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Pink Pickled Turnips

This is a traditional Middle Eastern pickle and a really beautiful way to transform turnips into a vibrant and delicious crunchy addition to a mezze meal, salad bowl, sandwich wrap, or as a nibble alongside olives and cornichons. This is Lydia’s mothers recipe that her father loved so much that he ate the turnips straight from the jar.

The turnips can be prepared as batons, cubes or wedges and it is the beetroot which gives them a stunning pink colour. For a punchier flavour, you can add a few slices of garlic, and a small red chilli to the jars along with the bay leaves.

Once pickled the turnips will only stay crunchy for a few weeks, so don’t be tempted to make more than you can realistically eat! However, they are extremely addictive, so make this regularly for a constant supply of delicious pink crunch.

Pink Pickled Turnips

Makes 1 kg jar or 2 x 500g jars

Prep Time: 30 minutes

Cook Time: 5 minutes

Ingredients

  • 500g small turnips
  • ½ small beetroot
  • 350ml water
  • 150ml white wine vinegar
  • 1 tsp sea salt
  • 1 tbsp white sugar
  • 2 bay leaves
  • 1 tsp black peppercorns

Method

  1. To sterilise the jars place clean washed jars onto a tray in a preheated oven at 130° for 20 minutes. Switch the oven off and leave the jars inside until needed.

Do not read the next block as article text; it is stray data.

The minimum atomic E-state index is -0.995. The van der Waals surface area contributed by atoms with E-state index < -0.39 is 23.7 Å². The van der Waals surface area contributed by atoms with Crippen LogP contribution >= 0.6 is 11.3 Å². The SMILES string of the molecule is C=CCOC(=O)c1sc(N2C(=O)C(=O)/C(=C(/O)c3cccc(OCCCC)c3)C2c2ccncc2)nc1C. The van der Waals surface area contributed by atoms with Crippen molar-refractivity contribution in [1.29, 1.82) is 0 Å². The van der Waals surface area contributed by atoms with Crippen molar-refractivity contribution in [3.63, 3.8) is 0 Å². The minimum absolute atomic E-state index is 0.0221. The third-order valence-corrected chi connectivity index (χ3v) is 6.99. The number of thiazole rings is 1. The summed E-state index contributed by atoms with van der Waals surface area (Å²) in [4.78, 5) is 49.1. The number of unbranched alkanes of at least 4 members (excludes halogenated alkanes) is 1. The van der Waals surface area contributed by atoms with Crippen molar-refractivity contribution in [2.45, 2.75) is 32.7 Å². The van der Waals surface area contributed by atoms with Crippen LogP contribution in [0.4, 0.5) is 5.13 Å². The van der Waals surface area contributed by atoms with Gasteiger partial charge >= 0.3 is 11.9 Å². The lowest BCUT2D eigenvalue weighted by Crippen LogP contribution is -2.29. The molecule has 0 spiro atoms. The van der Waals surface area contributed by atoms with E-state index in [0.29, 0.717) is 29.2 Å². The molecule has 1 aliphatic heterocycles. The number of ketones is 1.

2. Peel the turnips and cut each into 8 wedges. Peel the beetroot and slice. Set aside.
  3. Place the water, vinegar, salt and sugar in a saucepan and bring to a boil. Stir to ensure the salt and sugar are both dissolved.
  4. Remove the warm jars from the oven and carefully pack with the turnips and beetroot.
  5. Add a bay leaf and some peppercorns to each jar.
  6. Pour the hot pickling solution over the turnips, making sure to push them down so they are fully submerged. You can top up the jars with more cold vinegar if necessary.
  7. Seal the jars and leave to cool for up to a day, then place in the fridge. They are ready to eat after a day or two of maturing but once opened consume within 2 weeks.
  8. They will store for longer but the turnips will lose their crunch and become soft.

Note: if you find that the turnips want to rise up to the surface of the liquid, it’s worth sterilising a small ramekin that will fit the mouth of the jar to weigh down the vegetables and keep them submerged in the pickling solution. 


Delicious food photography by Rob Wicks of Eat Pictures.

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